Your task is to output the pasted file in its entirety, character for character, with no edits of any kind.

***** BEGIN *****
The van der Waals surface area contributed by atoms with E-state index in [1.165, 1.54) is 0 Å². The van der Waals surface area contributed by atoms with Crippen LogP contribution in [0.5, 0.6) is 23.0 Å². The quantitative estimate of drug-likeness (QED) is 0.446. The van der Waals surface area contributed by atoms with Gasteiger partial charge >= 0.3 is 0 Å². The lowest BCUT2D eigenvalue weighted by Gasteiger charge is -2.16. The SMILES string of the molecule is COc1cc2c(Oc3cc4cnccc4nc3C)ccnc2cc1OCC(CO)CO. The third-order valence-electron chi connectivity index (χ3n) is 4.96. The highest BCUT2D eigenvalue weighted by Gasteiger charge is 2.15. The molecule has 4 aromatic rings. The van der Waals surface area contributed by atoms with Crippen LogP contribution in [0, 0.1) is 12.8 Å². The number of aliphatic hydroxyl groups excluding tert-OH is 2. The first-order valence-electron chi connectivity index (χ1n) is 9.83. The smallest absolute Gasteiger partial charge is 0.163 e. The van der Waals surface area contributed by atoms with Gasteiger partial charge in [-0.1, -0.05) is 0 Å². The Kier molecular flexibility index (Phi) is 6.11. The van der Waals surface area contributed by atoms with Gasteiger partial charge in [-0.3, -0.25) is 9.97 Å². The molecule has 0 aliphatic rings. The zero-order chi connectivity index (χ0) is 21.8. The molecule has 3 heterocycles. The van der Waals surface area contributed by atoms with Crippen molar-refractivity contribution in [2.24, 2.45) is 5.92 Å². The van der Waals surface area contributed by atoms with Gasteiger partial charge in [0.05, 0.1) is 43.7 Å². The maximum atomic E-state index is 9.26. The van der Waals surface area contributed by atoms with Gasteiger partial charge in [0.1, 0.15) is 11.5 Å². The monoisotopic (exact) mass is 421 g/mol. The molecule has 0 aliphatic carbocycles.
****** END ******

The van der Waals surface area contributed by atoms with E-state index in [1.165, 1.54) is 0 Å². The van der Waals surface area contributed by atoms with Crippen LogP contribution in [0.5, 0.6) is 23.0 Å². The quantitative estimate of drug-likeness (QED) is 0.446. The van der Waals surface area contributed by atoms with Gasteiger partial charge >= 0.3 is 0 Å². The lowest BCUT2D eigenvalue weighted by Gasteiger charge is -2.16. The SMILES string of the molecule is COc1cc2c(Oc3cc4cnccc4nc3C)ccnc2cc1OCC(CO)CO. The third-order valence-electron chi connectivity index (χ3n) is 4.96. The highest BCUT2D eigenvalue weighted by Gasteiger charge is 2.15. The molecule has 4 aromatic rings. The van der Waals surface area contributed by atoms with Crippen LogP contribution in [0, 0.1) is 12.8 Å². The number of aliphatic hydroxyl groups excluding tert-OH is 2. The first-order valence-electron chi connectivity index (χ1n) is 9.83. The smallest absolute Gasteiger partial charge is 0.163 e. The van der Waals surface area contributed by atoms with Gasteiger partial charge in [-0.1, -0.05) is 0 Å². The Kier molecular flexibility index (Phi) is 6.11. The van der Waals surface area contributed by atoms with Gasteiger partial charge in [-0.3, -0.25) is 9.97 Å². The molecule has 0 aliphatic rings. The zero-order chi connectivity index (χ0) is 21.8. The molecule has 3 heterocycles. The van der Waals surface area contributed by atoms with Crippen molar-refractivity contribution in [2.24, 2.45) is 5.92 Å². The van der Waals surface area contributed by atoms with Gasteiger partial charge in [0.05, 0.1) is 43.7 Å². The maximum atomic E-state index is 9.26. The van der Waals surface area contributed by atoms with Gasteiger partial charge in [0.1, 0.15) is 11.5 Å². The monoisotopic (exact) mass is 421 g/mol. The molecule has 0 aliphatic carbocycles.